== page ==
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LAS VEGAS — If you have hair that looks like it might be damaged by chemotherapy, you might be better off getting a hair transplant than going through chemotherapy itself, according to a study published Thursday.
Researchers found that in the U.S., more than one-third of patients with hair loss who go through chemotherapy get a hair graft, even if it’s just to remove a tiny strand of hair, compared with about one-fifth of patients who don’t go through the procedure.
The researchers also found that when people with hair losses were given chemotherapy, their odds of receiving a hair restoration increased significantly.
The patients who received chemotherapy had a 28% higher chance of receiving an improvement in their hair quality compared with the non-coagulated patients.
That study was conducted by a team of scientists at the University of Southern California, including researchers in the departments of dermatology and neurosurgery, and the National Institute of Aging, and published in the Journal of Dermatology.
“We have to keep in mind that we’re talking about a very small group of patients,” said Dr. James A. LeVine, the senior author of the study and a professor in the Department of Dermoepidemiology at USC.
“And if you’re getting treatment and you’re not getting good results, then you might want to take a hair loss therapy, but you have to be aware that the risk of serious complications and even death from that therapy is very low.”
LeVine said the findings highlight the importance of using a hair-suppressing treatment, as the transplants are more likely to help patients who have more severe hair loss.
“It’s really important to think about this in terms of your own health and your own wellbeing and that of your loved ones,” he said.
“If you’ve got a serious hair loss, then there’s really a lot at stake.”
Leveines team also looked at the overall number of patients and the types of treatments that patients were receiving, which could have had a significant impact on their outcomes.
The study found that the median time between getting hair transplants and having them was about one year, with the majority of patients receiving one of four treatments, including one of the two most commonly prescribed medications used to treat hair loss in the study: methotrexate and prednisone.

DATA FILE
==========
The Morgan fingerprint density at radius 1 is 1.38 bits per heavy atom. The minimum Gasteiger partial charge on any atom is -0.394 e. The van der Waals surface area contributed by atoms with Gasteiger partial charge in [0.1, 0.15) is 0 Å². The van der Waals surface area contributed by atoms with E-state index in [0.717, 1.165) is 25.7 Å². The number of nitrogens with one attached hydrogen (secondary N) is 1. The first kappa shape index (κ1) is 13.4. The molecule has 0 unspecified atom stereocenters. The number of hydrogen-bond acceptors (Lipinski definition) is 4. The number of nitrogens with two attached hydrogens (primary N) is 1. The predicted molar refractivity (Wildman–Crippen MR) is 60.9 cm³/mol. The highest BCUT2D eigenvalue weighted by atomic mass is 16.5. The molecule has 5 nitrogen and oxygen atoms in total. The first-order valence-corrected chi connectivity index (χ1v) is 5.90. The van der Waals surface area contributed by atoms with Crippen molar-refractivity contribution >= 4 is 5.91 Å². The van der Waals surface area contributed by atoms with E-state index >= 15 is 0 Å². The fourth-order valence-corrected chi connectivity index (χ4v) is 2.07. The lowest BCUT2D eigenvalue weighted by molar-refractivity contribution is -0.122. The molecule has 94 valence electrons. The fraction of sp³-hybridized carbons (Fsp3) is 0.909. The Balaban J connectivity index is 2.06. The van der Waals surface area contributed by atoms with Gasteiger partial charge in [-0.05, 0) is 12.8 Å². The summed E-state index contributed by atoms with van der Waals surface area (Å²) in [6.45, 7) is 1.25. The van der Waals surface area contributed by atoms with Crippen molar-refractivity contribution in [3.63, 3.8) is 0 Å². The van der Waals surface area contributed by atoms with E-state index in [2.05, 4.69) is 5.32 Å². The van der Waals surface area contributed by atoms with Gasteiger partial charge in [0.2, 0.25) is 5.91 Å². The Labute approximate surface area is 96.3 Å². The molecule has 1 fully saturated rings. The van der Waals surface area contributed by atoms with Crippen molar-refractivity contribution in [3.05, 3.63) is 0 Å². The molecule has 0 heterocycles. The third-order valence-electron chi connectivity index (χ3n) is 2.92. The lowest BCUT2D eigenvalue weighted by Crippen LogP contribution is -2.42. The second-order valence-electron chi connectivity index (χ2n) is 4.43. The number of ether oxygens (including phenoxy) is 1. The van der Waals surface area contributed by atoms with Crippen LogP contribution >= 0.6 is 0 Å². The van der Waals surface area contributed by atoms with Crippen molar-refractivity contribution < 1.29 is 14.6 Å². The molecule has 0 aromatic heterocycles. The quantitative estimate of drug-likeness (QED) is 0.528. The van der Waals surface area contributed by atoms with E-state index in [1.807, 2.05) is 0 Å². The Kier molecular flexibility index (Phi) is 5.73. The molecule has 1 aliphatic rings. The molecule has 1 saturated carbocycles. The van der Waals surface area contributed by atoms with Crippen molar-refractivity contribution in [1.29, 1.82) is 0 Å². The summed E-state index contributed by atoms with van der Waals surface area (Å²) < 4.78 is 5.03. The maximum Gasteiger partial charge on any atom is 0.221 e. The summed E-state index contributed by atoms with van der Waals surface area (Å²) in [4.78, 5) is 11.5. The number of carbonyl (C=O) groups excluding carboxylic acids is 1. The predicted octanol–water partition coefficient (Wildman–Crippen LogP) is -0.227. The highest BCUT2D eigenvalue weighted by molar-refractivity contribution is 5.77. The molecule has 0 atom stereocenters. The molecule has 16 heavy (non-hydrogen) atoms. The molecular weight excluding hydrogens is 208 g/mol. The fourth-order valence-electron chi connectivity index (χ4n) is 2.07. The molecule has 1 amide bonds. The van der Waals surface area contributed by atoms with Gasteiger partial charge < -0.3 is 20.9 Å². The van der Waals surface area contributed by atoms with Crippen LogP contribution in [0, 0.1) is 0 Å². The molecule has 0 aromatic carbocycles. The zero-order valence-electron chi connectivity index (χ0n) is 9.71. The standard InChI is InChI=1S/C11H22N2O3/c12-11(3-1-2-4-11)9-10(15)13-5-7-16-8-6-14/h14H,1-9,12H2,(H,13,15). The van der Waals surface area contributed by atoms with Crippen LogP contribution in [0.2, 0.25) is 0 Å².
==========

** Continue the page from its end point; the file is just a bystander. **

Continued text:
The median time to getting hair transplant surgery was about three months.
The median time from getting chemotherapy to getting a complete hair transplant was about four months.
The average time patients had to wait for the results of the hair transplations was more than a year, and some patients waited more than six years.
Leveine said that while it’s important to note that patients should be able to go back to their normal lives as soon as they can, there are other factors to consider when it comes to getting transplants.
“You don’t want to make it too late for the transplanted hair to be regrown,” he explained.
“You don.t want to end up with a whole new, diseased hair transplant.
You want to just go forward.”
The authors also noted that some patients who were not getting transplanted hairs also had significant problems with the transplant process.
“They were also having problems with their own immune system, and it’s also a very common cause of hair loss,” LeVines said.
“In some of those patients, the hair transplant is so difficult that they’re not going to have hair transplant again.”
LeVeines team said that the results highlight the need for more comprehensive research into the potential benefits of hair transplantations.
“For patients who are very serious or have hair loss that is very severe, or if they’re very ill, we think it’s really good to consider hair transplant therapy as part of their care, as long as they’re doing it right,” Leveines said in a statement.
“But, you know, we also want to recognize that if they go to another doctor, it’s still possible to get the hair graft and get it done.”
The study is not the first to highlight the benefits of the transplacenta.
A 2016 study published in Dermatological Clinics International found that hair transplanted into the scalp in the hospital could improve the quality of patients’ skin and reduce their risk of getting a melanoma.